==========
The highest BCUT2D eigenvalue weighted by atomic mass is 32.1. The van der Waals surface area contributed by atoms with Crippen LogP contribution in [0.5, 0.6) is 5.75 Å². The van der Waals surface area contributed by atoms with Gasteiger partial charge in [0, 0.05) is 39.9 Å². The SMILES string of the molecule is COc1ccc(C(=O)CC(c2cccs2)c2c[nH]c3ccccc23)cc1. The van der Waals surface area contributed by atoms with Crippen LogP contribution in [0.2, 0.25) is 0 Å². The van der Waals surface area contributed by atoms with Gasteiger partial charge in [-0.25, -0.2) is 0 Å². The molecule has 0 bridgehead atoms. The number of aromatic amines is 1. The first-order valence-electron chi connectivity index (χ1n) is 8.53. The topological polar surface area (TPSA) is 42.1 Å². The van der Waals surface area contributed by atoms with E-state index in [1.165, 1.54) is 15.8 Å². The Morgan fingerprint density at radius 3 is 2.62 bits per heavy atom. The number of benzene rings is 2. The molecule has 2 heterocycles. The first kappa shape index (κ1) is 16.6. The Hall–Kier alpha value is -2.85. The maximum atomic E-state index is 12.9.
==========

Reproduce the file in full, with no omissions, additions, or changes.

The highest BCUT2D eigenvalue weighted by atomic mass is 32.1. The van der Waals surface area contributed by atoms with Crippen LogP contribution in [0.5, 0.6) is 5.75 Å². The van der Waals surface area contributed by atoms with Gasteiger partial charge in [0, 0.05) is 39.9 Å². The SMILES string of the molecule is COc1ccc(C(=O)CC(c2cccs2)c2c[nH]c3ccccc23)cc1. The van der Waals surface area contributed by atoms with Crippen LogP contribution in [0.2, 0.25) is 0 Å². The van der Waals surface area contributed by atoms with Gasteiger partial charge in [-0.25, -0.2) is 0 Å². The molecule has 0 bridgehead atoms. The number of aromatic amines is 1. The first-order valence-electron chi connectivity index (χ1n) is 8.53. The topological polar surface area (TPSA) is 42.1 Å². The van der Waals surface area contributed by atoms with E-state index in [1.165, 1.54) is 15.8 Å². The Morgan fingerprint density at radius 3 is 2.62 bits per heavy atom. The number of benzene rings is 2. The molecule has 2 heterocycles. The first kappa shape index (κ1) is 16.6. The Hall–Kier alpha value is -2.85. The maximum atomic E-state index is 12.9.